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The Daily Wildcat

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The Daily Wildcat

The Daily Wildcat


    Riot at the Rialto

    	Photo courtesy of Sacks & Co.

    Photo courtesy of Sacks & Co.

    Eight months after dropping its third effort, Beta Love, Syracuse-based synth-pop quintet Ra Ra Riot is still going strong on a tour of the U.S. The Daily Wildcat caught up with violinist Rebecca Zeller to ask about the upcoming show and find out how the road’s been treating the band.

    DW: What did you guys do differently with Beta Love, your newest record, compared to your last two?

    Zeller: I guess we had more of an intention of just wanting to go into and not over-think things and not let what we had done previously limit or dictate what we could do in the future. Obviously, both The Rhumb Line and The Orchard are more string-heavy than Beta Love, but just because that’s how those records were — not to force all the new music to be similar.

    Beta Love dropped at the beginning of the year — how has the response toward that record been based on what you guys have seen at shows?

    It definitely seems to be pretty good. I think a lot of the songs on Beta Love, like the older ones, people are having a lot of physical response to, moving and dancing. It seems like people’s responses are more similar to the way it was when we first started playing in house parties up in Syracuse. So gauging by that, the response has been really good.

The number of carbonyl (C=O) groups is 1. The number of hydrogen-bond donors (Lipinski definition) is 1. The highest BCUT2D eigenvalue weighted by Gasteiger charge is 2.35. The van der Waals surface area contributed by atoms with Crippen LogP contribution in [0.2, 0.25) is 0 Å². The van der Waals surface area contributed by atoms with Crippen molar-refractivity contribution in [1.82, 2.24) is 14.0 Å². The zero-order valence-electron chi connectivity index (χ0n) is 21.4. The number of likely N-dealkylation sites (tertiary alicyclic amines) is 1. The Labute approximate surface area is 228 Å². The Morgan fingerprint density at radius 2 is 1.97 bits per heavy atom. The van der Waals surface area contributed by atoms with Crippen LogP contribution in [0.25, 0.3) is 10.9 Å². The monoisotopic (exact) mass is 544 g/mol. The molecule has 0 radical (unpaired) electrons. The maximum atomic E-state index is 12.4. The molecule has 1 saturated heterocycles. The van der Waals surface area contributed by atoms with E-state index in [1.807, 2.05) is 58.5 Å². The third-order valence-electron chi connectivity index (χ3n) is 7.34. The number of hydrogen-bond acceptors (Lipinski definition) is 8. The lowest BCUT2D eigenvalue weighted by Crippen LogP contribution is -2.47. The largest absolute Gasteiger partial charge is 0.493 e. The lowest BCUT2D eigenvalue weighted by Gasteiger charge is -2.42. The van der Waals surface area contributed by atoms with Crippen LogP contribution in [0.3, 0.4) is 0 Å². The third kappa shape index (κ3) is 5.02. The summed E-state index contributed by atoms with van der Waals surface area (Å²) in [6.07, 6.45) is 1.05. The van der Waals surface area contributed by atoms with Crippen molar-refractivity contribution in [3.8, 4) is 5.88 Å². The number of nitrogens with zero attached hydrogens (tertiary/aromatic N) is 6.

Can you discuss your writing process a little bit?

    Each song’s pretty different, and each album has sort of been different within that. But for this record, the strings sort of came more toward the end. And, in writing them, unlike more The Rhumb Line and The Orchard, there was a lot more consideration of what the vocals were doing and how the strings interacted with those, but it was sort of … a back-and-forth.

    You guys play Southern Arizona a lot, having even played at more intimate venues like Hotel Congress. How do you guys like the crowds down here?

    I feel like we actually didn’t even play Tucson until just the past two or three years. The crowds have been surprisingly good — I think especially good because we hadn’t really been to the market much in the early years. But everyone was really excited, and we had a good experience and a good turnout, which meant that we would be coming back.

    What can show-goers expect to hear on Sunday night in terms of a setlist? Will it be mostly new stuff, or will it span your catalog?

    It’ll definitely be a mix. It’s really easy to get stuck in a rut or to find a really great setlist and just go with that every night. But it’s also been really fun because, obviously, with every new record there are more songs to choose from. But we definitely play stuff from all three records — I think for both our benefit and for the fans’ benefit.

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